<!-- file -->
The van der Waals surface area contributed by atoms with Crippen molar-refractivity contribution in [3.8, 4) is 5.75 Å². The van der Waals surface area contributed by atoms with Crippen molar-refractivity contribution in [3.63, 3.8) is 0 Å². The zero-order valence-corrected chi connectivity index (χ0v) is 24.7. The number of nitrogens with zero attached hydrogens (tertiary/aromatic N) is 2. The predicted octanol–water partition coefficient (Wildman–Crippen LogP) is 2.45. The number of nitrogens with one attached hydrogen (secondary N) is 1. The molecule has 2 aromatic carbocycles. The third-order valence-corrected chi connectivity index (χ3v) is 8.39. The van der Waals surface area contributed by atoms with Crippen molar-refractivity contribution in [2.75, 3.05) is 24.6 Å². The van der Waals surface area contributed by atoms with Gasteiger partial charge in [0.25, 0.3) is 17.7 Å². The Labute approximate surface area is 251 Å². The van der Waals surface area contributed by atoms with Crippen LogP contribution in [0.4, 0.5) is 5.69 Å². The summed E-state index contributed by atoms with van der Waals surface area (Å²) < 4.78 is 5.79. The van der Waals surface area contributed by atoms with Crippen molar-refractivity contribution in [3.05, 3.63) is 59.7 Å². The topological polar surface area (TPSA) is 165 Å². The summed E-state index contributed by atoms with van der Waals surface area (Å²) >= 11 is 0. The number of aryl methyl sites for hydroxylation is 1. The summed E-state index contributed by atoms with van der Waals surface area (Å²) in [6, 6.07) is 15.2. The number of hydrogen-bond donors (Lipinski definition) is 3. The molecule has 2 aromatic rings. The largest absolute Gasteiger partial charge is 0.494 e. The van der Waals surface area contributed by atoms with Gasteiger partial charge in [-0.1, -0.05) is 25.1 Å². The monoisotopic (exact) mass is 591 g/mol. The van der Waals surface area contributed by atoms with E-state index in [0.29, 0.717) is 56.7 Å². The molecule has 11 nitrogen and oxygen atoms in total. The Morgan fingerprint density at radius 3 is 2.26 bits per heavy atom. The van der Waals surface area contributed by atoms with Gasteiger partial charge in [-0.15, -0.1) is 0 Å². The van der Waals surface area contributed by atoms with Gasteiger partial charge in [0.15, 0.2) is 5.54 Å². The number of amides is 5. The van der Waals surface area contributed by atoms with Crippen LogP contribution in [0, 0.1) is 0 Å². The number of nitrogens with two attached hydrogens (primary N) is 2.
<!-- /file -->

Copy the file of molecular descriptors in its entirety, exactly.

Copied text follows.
The van der Waals surface area contributed by atoms with Crippen molar-refractivity contribution in [3.8, 4) is 5.75 Å². The van der Waals surface area contributed by atoms with Crippen molar-refractivity contribution in [3.63, 3.8) is 0 Å². The zero-order valence-corrected chi connectivity index (χ0v) is 24.7. The number of nitrogens with zero attached hydrogens (tertiary/aromatic N) is 2. The predicted octanol–water partition coefficient (Wildman–Crippen LogP) is 2.45. The number of nitrogens with one attached hydrogen (secondary N) is 1. The molecule has 2 aromatic carbocycles. The third-order valence-corrected chi connectivity index (χ3v) is 8.39. The van der Waals surface area contributed by atoms with Crippen molar-refractivity contribution in [2.75, 3.05) is 24.6 Å². The van der Waals surface area contributed by atoms with Gasteiger partial charge in [0.25, 0.3) is 17.7 Å². The Labute approximate surface area is 251 Å². The van der Waals surface area contributed by atoms with Crippen LogP contribution in [0.4, 0.5) is 5.69 Å². The summed E-state index contributed by atoms with van der Waals surface area (Å²) < 4.78 is 5.79. The van der Waals surface area contributed by atoms with Crippen molar-refractivity contribution in [3.05, 3.63) is 59.7 Å². The topological polar surface area (TPSA) is 165 Å². The summed E-state index contributed by atoms with van der Waals surface area (Å²) >= 11 is 0. The number of aryl methyl sites for hydroxylation is 1. The summed E-state index contributed by atoms with van der Waals surface area (Å²) in [6, 6.07) is 15.2. The number of hydrogen-bond donors (Lipinski definition) is 3. The molecule has 2 aromatic rings. The largest absolute Gasteiger partial charge is 0.494 e. The van der Waals surface area contributed by atoms with Gasteiger partial charge in [-0.1, -0.05) is 25.1 Å². The monoisotopic (exact) mass is 591 g/mol. The van der Waals surface area contributed by atoms with E-state index in [0.29, 0.717) is 56.7 Å². The molecule has 11 nitrogen and oxygen atoms in total. The Morgan fingerprint density at radius 3 is 2.26 bits per heavy atom. The van der Waals surface area contributed by atoms with Gasteiger partial charge in [-0.15, -0.1) is 0 Å². The van der Waals surface area contributed by atoms with Gasteiger partial charge in [0.15, 0.2) is 5.54 Å². The number of amides is 5. The van der Waals surface area contributed by atoms with Crippen LogP contribution in [0, 0.1) is 0 Å². The number of nitrogens with two attached hydrogens (primary N) is 2.